Q&A: Ann Voskamp

Previously unknown author Ann Voskamp became a publishing phenomenon in 2013. Her book One Thousand Gifts came from nowhere and ended up spending more than a year on the New York Times’ best-seller list. Ruth Mawhinney finds out more.

Q: One Thousand Gifts has been on the New York Times best-seller list for 60 weeks now. Was there any fear attached to it being so successful?

So much fear! It’s one of those things where we say we want to live surrendered to the Lord and we offer up our story to the Lord to do with whatever he likes.

I have shed many tears and bowed my head very, very low, because you feel like you’re in the presence of God doing something that makes no sense. I’m a farmer’s wife in Canada, there was no platform involved. There was nothing involved in terms of marketing it, so it’s only what God’s chosen to do.

Q: What does the book capture?

The book talks about two sides of one coin, which are joy and pain. Augustine says the goal of man is ultimately to find joy. At the same time we’re dealing with excruciating pain, living this side of heaven, and brokenness. The book is exploring how we find joy in the midst of our brokenness. In the last three years, one of the greatest gifts for me has been to hear the stories of other people going through such difficult, dark places, and how Jesus has met them as they have chosen to bend their knee and surrender and thank God in the midst of everything. This is how you can live through anything.

Writing down things we’re grateful for gives us a new perspective

Q: The book talks about thankfulness as a key part of finding that joy. What do you say when people tell you, ‘I can’t be thankful; life’s too hard. But I want to start’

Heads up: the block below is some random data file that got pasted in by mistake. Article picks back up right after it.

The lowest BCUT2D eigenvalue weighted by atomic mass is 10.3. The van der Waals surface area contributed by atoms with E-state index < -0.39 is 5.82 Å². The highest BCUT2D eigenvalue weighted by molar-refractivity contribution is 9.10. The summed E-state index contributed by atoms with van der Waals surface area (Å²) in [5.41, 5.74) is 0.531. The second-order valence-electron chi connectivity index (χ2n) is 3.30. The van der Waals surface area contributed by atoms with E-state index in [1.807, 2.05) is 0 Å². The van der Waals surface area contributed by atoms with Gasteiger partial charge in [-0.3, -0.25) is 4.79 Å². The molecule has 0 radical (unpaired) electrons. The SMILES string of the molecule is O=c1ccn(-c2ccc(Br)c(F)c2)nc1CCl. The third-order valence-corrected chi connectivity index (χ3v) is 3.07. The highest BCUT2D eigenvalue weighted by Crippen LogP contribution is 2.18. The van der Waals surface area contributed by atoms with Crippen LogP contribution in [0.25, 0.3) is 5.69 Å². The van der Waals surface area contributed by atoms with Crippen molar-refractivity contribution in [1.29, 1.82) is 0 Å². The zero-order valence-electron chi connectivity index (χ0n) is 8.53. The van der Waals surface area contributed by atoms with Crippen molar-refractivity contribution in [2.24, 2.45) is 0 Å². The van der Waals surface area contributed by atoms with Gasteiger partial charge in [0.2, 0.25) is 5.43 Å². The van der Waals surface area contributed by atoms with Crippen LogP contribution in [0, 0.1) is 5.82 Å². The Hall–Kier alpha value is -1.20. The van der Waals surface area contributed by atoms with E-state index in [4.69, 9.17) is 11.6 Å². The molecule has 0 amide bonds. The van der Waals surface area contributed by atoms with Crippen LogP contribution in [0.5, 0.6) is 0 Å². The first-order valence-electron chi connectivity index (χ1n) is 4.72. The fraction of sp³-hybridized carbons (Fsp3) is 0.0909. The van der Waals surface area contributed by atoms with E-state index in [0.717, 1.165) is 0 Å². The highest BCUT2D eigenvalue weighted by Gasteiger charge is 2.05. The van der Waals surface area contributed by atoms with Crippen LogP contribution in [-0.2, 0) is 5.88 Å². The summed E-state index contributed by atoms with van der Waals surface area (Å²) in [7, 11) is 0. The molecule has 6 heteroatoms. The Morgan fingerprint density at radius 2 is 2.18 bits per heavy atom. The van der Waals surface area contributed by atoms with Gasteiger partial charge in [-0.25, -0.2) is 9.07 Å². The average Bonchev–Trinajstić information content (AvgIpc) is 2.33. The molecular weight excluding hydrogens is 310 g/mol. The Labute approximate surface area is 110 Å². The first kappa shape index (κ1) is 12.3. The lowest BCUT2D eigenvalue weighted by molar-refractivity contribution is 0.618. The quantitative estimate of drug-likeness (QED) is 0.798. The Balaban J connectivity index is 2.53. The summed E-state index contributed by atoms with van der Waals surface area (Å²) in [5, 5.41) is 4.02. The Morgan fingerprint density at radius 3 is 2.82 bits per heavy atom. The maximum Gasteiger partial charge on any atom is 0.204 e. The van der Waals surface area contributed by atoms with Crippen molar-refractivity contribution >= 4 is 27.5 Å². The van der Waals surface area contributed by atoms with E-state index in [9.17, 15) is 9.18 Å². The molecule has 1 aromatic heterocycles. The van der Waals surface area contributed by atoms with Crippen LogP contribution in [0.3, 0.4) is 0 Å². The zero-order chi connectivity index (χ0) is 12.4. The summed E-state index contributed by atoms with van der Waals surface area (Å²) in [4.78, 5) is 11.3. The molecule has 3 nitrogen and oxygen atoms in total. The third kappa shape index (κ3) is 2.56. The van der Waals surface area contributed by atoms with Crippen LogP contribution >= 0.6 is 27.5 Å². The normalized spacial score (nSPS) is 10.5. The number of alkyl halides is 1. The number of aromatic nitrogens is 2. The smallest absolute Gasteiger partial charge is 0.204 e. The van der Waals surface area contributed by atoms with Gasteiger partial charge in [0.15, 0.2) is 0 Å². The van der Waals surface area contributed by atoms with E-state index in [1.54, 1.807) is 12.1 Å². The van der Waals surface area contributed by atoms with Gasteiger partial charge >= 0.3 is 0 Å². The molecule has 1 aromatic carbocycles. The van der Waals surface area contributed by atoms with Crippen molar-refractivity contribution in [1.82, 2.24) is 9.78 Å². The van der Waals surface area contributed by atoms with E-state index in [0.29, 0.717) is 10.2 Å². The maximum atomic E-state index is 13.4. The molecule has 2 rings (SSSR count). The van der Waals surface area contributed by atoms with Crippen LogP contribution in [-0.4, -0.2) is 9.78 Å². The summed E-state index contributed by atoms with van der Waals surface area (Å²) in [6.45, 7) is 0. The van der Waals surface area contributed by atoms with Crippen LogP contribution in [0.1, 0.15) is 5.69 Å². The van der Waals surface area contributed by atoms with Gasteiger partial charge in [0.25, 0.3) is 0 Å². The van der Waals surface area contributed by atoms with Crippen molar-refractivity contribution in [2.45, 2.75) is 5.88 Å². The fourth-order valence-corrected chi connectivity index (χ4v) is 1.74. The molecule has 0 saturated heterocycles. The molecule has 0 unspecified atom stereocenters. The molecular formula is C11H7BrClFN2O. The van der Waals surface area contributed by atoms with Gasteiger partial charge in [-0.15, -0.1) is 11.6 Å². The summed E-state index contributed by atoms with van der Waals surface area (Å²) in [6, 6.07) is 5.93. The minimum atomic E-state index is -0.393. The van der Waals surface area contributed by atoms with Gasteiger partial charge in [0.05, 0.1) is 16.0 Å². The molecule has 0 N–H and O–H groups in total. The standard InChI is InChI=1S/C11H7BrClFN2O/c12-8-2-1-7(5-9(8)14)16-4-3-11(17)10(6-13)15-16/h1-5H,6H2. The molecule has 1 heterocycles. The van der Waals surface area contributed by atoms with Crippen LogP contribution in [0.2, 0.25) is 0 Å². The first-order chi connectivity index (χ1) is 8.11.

I think picking up a pen or a pencil and starting to write down things we’re grateful for ‐ it gives us a new perspective and changes things for us. Satan doesn’t want us to do that or step into any kind of light at all, as the scales fall away.

I tell people to use that pen like a sword, and use it as a weapon to fight for joy in the Lord.

Q: How have you seen this exercise in thankfulness change you?

For me a lot of it has to do with fears. My first memory is my sister being killed in front of me when I was four. So I had ulcers by the time I was seven and was cutting myself through my teen years, and then having full-blown agoraphobia and panic attacks by the time I was 19 years old. So fears formed me. The world seemed like a terrifying place.

I knew in my head that ‘perfect love casts out fear’ (1 John 4:18, NKJV). But it’s about migrating what we know in our heads down to a much more visceral level, to our hearts. For me, writing out the things I was grateful for really made me realise ‐ we see it all the way through the Old Testament, the Israelites ‐ their theology is the theology of thanksgiving. Again and again they recount their blessings, they recount all the ways God has been faithful to them. Then, as they look towards the future, they can have faith, because they can recount all the ways God has been faithful to them in the past. For me, that really has been my story.

One Thousand Gifts ‐ the book, DVD and study guide, all published by Zondervan, are out now.


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